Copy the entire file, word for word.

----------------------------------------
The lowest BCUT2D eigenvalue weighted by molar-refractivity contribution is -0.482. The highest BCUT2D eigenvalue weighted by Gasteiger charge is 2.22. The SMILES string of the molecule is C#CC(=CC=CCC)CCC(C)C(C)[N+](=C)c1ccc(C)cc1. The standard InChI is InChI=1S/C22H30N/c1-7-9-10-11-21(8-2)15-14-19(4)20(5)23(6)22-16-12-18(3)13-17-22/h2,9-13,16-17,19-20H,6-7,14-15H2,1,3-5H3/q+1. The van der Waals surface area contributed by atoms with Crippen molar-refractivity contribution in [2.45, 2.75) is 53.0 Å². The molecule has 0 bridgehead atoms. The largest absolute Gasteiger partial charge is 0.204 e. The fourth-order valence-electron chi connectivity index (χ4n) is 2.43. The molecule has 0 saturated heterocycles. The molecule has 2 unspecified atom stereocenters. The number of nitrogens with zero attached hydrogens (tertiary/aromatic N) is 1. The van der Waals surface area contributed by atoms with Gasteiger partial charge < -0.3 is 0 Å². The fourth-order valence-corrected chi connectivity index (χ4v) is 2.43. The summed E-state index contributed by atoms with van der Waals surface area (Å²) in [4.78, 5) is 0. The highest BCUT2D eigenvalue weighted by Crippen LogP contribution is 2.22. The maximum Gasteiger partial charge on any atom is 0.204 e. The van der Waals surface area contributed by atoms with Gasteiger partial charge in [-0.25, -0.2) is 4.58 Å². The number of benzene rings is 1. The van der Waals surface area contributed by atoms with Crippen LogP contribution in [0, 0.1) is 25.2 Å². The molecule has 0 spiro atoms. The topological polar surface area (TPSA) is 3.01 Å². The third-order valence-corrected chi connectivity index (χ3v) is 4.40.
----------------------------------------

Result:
The lowest BCUT2D eigenvalue weighted by molar-refractivity contribution is -0.482. The highest BCUT2D eigenvalue weighted by Gasteiger charge is 2.22. The SMILES string of the molecule is C#CC(=CC=CCC)CCC(C)C(C)[N+](=C)c1ccc(C)cc1. The standard InChI is InChI=1S/C22H30N/c1-7-9-10-11-21(8-2)15-14-19(4)20(5)23(6)22-16-12-18(3)13-17-22/h2,9-13,16-17,19-20H,6-7,14-15H2,1,3-5H3/q+1. The van der Waals surface area contributed by atoms with Crippen molar-refractivity contribution in [2.45, 2.75) is 53.0 Å². The molecule has 0 bridgehead atoms. The largest absolute Gasteiger partial charge is 0.204 e. The fourth-order valence-electron chi connectivity index (χ4n) is 2.43. The molecule has 0 saturated heterocycles. The molecule has 2 unspecified atom stereocenters. The number of nitrogens with zero attached hydrogens (tertiary/aromatic N) is 1. The van der Waals surface area contributed by atoms with Gasteiger partial charge < -0.3 is 0 Å². The fourth-order valence-corrected chi connectivity index (χ4v) is 2.43. The summed E-state index contributed by atoms with van der Waals surface area (Å²) in [4.78, 5) is 0. The highest BCUT2D eigenvalue weighted by Crippen LogP contribution is 2.22. The maximum Gasteiger partial charge on any atom is 0.204 e. The van der Waals surface area contributed by atoms with Gasteiger partial charge in [-0.25, -0.2) is 4.58 Å². The number of benzene rings is 1. The van der Waals surface area contributed by atoms with Crippen LogP contribution in [0, 0.1) is 25.2 Å². The molecule has 0 spiro atoms. The topological polar surface area (TPSA) is 3.01 Å². The third-order valence-corrected chi connectivity index (χ3v) is 4.40.